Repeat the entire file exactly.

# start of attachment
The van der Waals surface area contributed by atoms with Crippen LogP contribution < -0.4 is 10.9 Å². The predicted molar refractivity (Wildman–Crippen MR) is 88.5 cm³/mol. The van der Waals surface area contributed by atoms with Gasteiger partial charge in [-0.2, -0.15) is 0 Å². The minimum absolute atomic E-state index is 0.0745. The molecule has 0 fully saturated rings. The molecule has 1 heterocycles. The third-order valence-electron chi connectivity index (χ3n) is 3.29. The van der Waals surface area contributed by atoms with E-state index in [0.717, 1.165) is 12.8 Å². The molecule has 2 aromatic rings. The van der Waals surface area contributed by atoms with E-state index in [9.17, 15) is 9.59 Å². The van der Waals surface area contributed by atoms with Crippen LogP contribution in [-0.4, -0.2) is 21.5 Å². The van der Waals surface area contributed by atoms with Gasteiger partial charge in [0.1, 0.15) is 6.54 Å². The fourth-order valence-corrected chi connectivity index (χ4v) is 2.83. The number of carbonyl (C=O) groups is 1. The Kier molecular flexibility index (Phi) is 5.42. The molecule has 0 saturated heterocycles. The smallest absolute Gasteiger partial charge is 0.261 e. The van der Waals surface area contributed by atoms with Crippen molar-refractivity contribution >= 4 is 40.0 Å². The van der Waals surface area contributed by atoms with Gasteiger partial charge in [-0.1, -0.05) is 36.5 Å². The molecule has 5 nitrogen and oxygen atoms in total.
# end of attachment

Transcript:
The van der Waals surface area contributed by atoms with Crippen LogP contribution < -0.4 is 10.9 Å². The predicted molar refractivity (Wildman–Crippen MR) is 88.5 cm³/mol. The van der Waals surface area contributed by atoms with Gasteiger partial charge in [-0.2, -0.15) is 0 Å². The minimum absolute atomic E-state index is 0.0745. The molecule has 0 fully saturated rings. The molecule has 1 heterocycles. The third-order valence-electron chi connectivity index (χ3n) is 3.29. The van der Waals surface area contributed by atoms with E-state index in [0.717, 1.165) is 12.8 Å². The molecule has 2 aromatic rings. The van der Waals surface area contributed by atoms with E-state index in [9.17, 15) is 9.59 Å². The van der Waals surface area contributed by atoms with Crippen LogP contribution in [-0.4, -0.2) is 21.5 Å². The van der Waals surface area contributed by atoms with Gasteiger partial charge in [0.1, 0.15) is 6.54 Å². The fourth-order valence-corrected chi connectivity index (χ4v) is 2.83. The number of carbonyl (C=O) groups is 1. The Kier molecular flexibility index (Phi) is 5.42. The molecule has 0 saturated heterocycles. The smallest absolute Gasteiger partial charge is 0.261 e. The van der Waals surface area contributed by atoms with Crippen molar-refractivity contribution >= 4 is 40.0 Å². The van der Waals surface area contributed by atoms with Gasteiger partial charge in [-0.1, -0.05) is 36.5 Å². The molecule has 5 nitrogen and oxygen atoms in total.